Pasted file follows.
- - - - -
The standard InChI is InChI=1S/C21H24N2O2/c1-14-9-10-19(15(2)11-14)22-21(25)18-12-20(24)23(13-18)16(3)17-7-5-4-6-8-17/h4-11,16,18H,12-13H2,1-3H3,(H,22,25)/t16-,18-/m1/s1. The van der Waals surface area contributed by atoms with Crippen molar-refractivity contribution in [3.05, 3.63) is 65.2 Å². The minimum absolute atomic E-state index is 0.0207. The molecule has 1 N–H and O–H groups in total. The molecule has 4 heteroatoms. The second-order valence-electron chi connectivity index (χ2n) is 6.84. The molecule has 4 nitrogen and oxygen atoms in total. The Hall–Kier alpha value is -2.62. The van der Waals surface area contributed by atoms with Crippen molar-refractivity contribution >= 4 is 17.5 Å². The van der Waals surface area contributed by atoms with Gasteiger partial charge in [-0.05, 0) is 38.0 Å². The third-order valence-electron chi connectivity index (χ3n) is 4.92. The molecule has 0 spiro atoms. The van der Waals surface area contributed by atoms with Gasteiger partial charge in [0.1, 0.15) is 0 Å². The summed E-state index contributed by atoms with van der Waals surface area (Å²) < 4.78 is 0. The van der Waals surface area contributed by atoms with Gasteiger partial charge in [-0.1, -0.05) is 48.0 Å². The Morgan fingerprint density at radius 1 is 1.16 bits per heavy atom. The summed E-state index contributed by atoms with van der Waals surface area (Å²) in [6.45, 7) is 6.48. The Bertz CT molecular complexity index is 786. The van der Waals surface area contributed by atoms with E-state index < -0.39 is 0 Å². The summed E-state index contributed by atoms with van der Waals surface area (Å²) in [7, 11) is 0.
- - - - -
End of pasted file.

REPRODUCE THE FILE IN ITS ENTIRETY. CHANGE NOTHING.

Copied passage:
The standard InChI is InChI=1S/C21H24N2O2/c1-14-9-10-19(15(2)11-14)22-21(25)18-12-20(24)23(13-18)16(3)17-7-5-4-6-8-17/h4-11,16,18H,12-13H2,1-3H3,(H,22,25)/t16-,18-/m1/s1. The van der Waals surface area contributed by atoms with Crippen molar-refractivity contribution in [3.05, 3.63) is 65.2 Å². The minimum absolute atomic E-state index is 0.0207. The molecule has 1 N–H and O–H groups in total. The molecule has 4 heteroatoms. The second-order valence-electron chi connectivity index (χ2n) is 6.84. The molecule has 4 nitrogen and oxygen atoms in total. The Hall–Kier alpha value is -2.62. The van der Waals surface area contributed by atoms with Crippen molar-refractivity contribution >= 4 is 17.5 Å². The van der Waals surface area contributed by atoms with Gasteiger partial charge in [-0.05, 0) is 38.0 Å². The third-order valence-electron chi connectivity index (χ3n) is 4.92. The molecule has 0 spiro atoms. The van der Waals surface area contributed by atoms with Gasteiger partial charge in [0.1, 0.15) is 0 Å². The summed E-state index contributed by atoms with van der Waals surface area (Å²) < 4.78 is 0. The van der Waals surface area contributed by atoms with Gasteiger partial charge in [-0.1, -0.05) is 48.0 Å². The Morgan fingerprint density at radius 1 is 1.16 bits per heavy atom. The summed E-state index contributed by atoms with van der Waals surface area (Å²) in [6.45, 7) is 6.48. The Bertz CT molecular complexity index is 786. The van der Waals surface area contributed by atoms with E-state index < -0.39 is 0 Å². The summed E-state index contributed by atoms with van der Waals surface area (Å²) in [7, 11) is 0.